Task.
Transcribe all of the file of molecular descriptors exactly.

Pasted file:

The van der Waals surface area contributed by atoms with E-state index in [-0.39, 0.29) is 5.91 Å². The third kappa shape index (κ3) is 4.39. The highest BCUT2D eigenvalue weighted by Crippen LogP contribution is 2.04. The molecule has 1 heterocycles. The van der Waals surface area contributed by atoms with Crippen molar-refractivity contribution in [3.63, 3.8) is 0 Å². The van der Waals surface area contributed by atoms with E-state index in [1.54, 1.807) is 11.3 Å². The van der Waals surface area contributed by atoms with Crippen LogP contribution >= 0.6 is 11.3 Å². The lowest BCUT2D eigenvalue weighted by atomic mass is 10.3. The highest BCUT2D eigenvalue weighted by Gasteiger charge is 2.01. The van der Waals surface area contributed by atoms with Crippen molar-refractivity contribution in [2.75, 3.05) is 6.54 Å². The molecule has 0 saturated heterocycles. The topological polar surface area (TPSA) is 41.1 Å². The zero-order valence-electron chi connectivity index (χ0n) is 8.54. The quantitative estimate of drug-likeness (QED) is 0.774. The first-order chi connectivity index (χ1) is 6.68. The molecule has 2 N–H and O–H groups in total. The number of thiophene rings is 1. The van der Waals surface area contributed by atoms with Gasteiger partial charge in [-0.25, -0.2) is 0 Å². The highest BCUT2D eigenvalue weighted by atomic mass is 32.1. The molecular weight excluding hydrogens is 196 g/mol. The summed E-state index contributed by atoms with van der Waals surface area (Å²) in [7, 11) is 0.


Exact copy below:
The van der Waals surface area contributed by atoms with E-state index in [-0.39, 0.29) is 5.91 Å². The third kappa shape index (κ3) is 4.39. The highest BCUT2D eigenvalue weighted by Crippen LogP contribution is 2.04. The molecule has 1 heterocycles. The van der Waals surface area contributed by atoms with Crippen molar-refractivity contribution in [3.63, 3.8) is 0 Å². The van der Waals surface area contributed by atoms with E-state index in [1.54, 1.807) is 11.3 Å². The van der Waals surface area contributed by atoms with Crippen LogP contribution >= 0.6 is 11.3 Å². The lowest BCUT2D eigenvalue weighted by atomic mass is 10.3. The highest BCUT2D eigenvalue weighted by Gasteiger charge is 2.01. The van der Waals surface area contributed by atoms with Crippen molar-refractivity contribution in [2.75, 3.05) is 6.54 Å². The molecule has 0 saturated heterocycles. The topological polar surface area (TPSA) is 41.1 Å². The zero-order valence-electron chi connectivity index (χ0n) is 8.54. The quantitative estimate of drug-likeness (QED) is 0.774. The first-order chi connectivity index (χ1) is 6.68. The molecule has 2 N–H and O–H groups in total. The number of thiophene rings is 1. The van der Waals surface area contributed by atoms with Gasteiger partial charge in [-0.25, -0.2) is 0 Å². The highest BCUT2D eigenvalue weighted by atomic mass is 32.1. The molecular weight excluding hydrogens is 196 g/mol. The summed E-state index contributed by atoms with van der Waals surface area (Å²) in [7, 11) is 0.